Make Video Like The Pros: A Beginner's Guide To Buying Your First Camera

Make Video Like The Pros: A Beginner's Guide To Buying Your First Camera
6 min read
25 November 2022

If you’re new to the world of online video, it can be daunting to take those first tentative steps into equipment shopping. Since there are many cameras available at one price point (and more), it’s easy to get carried away in a gear frenzy when embarking on your first foray into video production. Here are some guidelines to help you understand what you want and what you don’t need.

Types of Camera


DSLR cameras are a great choice for video. These cameras are capable of taking high-quality photos and videos. DSLRs are also equipped with interchangeable lenses, which can help if you want to switch up your shots on the fly or if you just want something different for each shoot. These cameras also have a long battery life so if you're going to be out shooting all day, then you won’t have to worry about running out of battery fast. 

On the negative side, DSLRs tend to be heavy and bulky in size. Due to higher quality and excess features, they are also more expensive and might be complex to use for beginners.

Mirrorless Camera

If a beginner is looking for a camera that can be used in multiple situations, then a mirrorless camera would be the one to get. Mirrorless cameras are smaller and lighter than traditional SLR cameras, which makes them easier to carry around and a better choice for vlogging. It also has a better autofocus for video compared to DLSRs. 

Mirrorless cameras, however, have shorter battery life although several manufacturers have improved their battery life. It also have a limited selection of lens

Point-and-shoot Camera

If you're looking for the least expensive way to get into video, a point-and-shoot camera might be the best option. Point-and-shoot cameras are smaller and lighter than most DSLRs and mirrorless cameras, making them easy to carry around. They also have fixed lenses that won't move when you're shooting at different angles or distances—which means less movement blur in your videos!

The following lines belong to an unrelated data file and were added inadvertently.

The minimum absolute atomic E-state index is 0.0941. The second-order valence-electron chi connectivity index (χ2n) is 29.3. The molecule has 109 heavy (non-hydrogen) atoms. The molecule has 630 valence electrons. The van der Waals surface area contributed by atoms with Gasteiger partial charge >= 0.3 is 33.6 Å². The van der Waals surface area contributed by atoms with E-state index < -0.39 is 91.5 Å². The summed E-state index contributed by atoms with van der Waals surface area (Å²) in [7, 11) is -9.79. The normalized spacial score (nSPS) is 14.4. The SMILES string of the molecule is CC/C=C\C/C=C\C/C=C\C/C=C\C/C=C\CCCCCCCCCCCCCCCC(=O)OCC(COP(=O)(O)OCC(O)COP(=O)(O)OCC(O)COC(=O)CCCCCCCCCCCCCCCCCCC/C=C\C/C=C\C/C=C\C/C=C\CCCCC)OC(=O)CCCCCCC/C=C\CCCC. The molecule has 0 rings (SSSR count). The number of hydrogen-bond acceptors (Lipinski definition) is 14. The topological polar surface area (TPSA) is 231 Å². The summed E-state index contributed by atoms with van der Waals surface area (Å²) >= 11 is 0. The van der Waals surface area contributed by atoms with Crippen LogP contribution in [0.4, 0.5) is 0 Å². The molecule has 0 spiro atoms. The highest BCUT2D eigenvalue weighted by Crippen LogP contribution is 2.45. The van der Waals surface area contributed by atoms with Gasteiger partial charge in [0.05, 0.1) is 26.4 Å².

However, point-and-shoot cameras aren't as versatile as other types of cameras like DSLRs or mirrorless models (which can zoom out with their interchangeable lenses). That being said, if portability is what matters most to you then this type of camera will probably work just fine!

Action Camera

Action cameras are designed for use in extreme sports, like surfing and snowboarding. They're smaller and lighter than other types of camera, which makes them ideal for capturing video of your adventures on the go.

Action cameras also tend to be waterproof, so you can take them with you when you head out into the rain or snow to capture those moments when everyone else is getting soaked by the storm outside.

The prices on action cameras vary widely depending on their features—you should expect to pay between $200 and $2,000 for an entry-level model that includes basic recording functions (such as video stabilization) but doesn't have any interchangeable lenses or other advanced features like voice control or image stabilization technology built in.